My piece is titled ‘listen carefully,’ and is essentially an exploration of sensory limitations. Specifically, I wanted to explore the thresholds of human hearing. The first threshold I wanted to isolate was the difference between silence and perceived sound; there is an exact moment at which a signal becomes loud enough for a human to perceive it as noise, and I wanted to control exactly when that occurs. Once a signal is definitively being heard by the subject, there is a second auditory threshold that determines when the sound starts to be “felt,” generally manifesting itself as a vibration felt in the chest. The recording studio in particular offered an ideal environment for exploring these sensory limits because it contained two key elements; a default state of absolute silence and an exceptionally powerful subwoofer.
The first section of my piece aimed to make the listener extremely aware of the thresholds described above. The guided meditation encouraged the subject to recognize the exact moments that a sound became inaudible or started to become a physical sensation, and the audio samples playing were carefully designed to make these sensations as dramatic as possible. To achieve this dramatic effect I automated a variety of audio parameters. In addition to modulating frequency and pitch, I pushed the subject around the room in a rolling chair. In a room the size of the studio, it is inevitable that after sound waves exit the subwoofer they will bounce off the walls and ceiling, creating pockets of constructive interference (which are perceived as twice as loud as the original signal) and destructive interference (which are perceived as silent). By pushing the listener in and out of these pockets, the resulting sensation is being pushed in and out of walls of sound. This added another element of control to the system.
The second section of my piece guided the listener to stop listening to the room and start listening to his or her own body. As the samples and background frequencies faded out of existence, the guided meditation implored the listener to listen to his or her own body, recognizing how loud it is in comparison to the silence of the room. The ‘conclusion’ of the exercise, if it could be said to have one, is that the human body is simply to loud and busy an organism for us to ever experience true silence, regardless what the parameters of our sense of hearing might suggest.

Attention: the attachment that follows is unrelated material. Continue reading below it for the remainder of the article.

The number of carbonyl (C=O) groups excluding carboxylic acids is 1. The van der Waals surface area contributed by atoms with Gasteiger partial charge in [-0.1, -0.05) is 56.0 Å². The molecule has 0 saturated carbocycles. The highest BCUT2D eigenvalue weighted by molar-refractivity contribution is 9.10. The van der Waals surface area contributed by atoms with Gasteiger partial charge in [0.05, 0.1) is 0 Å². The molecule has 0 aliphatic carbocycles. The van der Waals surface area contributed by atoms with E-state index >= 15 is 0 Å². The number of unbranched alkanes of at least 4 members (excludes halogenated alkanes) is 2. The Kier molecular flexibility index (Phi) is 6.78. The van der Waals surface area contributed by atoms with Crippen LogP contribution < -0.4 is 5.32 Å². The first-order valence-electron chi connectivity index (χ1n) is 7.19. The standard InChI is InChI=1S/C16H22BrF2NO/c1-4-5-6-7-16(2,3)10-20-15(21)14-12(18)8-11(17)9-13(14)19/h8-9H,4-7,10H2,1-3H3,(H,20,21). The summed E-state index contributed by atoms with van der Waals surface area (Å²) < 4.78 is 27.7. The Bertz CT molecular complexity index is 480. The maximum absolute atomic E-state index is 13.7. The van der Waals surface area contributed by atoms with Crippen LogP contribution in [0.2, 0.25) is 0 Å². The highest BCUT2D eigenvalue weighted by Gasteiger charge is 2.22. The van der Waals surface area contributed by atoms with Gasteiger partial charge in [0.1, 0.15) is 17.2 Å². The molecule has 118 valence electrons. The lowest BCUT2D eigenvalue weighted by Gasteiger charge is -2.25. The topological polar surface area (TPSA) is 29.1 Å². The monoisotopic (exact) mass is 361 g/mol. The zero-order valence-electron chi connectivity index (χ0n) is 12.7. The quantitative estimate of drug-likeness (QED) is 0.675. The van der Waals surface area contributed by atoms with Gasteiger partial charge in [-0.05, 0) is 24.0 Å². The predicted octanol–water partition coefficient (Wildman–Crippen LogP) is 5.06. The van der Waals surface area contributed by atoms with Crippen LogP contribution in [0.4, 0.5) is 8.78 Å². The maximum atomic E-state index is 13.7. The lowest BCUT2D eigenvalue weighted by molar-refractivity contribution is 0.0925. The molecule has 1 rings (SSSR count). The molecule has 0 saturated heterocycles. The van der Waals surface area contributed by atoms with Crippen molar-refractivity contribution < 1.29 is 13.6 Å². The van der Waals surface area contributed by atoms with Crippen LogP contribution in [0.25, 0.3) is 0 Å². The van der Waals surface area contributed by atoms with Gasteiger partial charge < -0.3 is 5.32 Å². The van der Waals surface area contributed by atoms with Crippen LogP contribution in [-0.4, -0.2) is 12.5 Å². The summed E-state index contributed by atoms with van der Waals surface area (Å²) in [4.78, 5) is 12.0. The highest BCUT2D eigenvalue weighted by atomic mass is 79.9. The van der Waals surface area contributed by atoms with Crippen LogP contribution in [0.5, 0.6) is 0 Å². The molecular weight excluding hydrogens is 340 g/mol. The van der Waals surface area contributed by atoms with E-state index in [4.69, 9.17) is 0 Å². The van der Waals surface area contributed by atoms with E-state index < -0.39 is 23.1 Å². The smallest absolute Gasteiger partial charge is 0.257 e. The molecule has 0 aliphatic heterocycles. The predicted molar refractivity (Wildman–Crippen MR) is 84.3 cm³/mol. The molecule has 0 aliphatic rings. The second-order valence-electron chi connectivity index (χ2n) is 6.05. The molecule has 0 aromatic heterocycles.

Documenting this piece was very challenging, because I quickly learned that simply making a video of the experience was not anything even close to representative of the experience itself. After experimenting and failing with a variety of attempts at simulating a first person walk-through of the entire experience, I tried videotaping the reactions of people experiencing the piece. While perhaps slightly more effective, this method also was generally underwhelming as it failed to portray an appropriate idea of the meditative state I think the piece successfully communicates when seen in person. The method of documentation that I settled upon was threefold, acting as a sort of compromise to these issues.
The first element was a recording made with a binaural microphone. While still quite different from actually being in the room, this recording allows people to simulate the spacial elements of the experience by simply using headphones and closing their eyes.
The second element was the raw audio of the piece itself, exactly as I used it in the studio. I included this so that if anyone ever does have access to the studio and is able to arrange it in the way I did, the exact audio that I used could be played to recreate the piece verbatim. To this end, I also included the cue sheet indicating exactly when I whispered and moved the subject throughout the room, as well as the title sheet for the piece meant to be placed on the door of the studio.
Finally, a I created a new variation of the audio and guided meditation that has been mastered for a normal stereo system or pair of headphones, eliminating the need for such a dramatic subwoofer, and simulating the effect of the constructive/destructive interference without the need to walk around the studio. This new variation is meant to allow anyone to experience a meditative state like the one induced by the act of seeing the piece in person.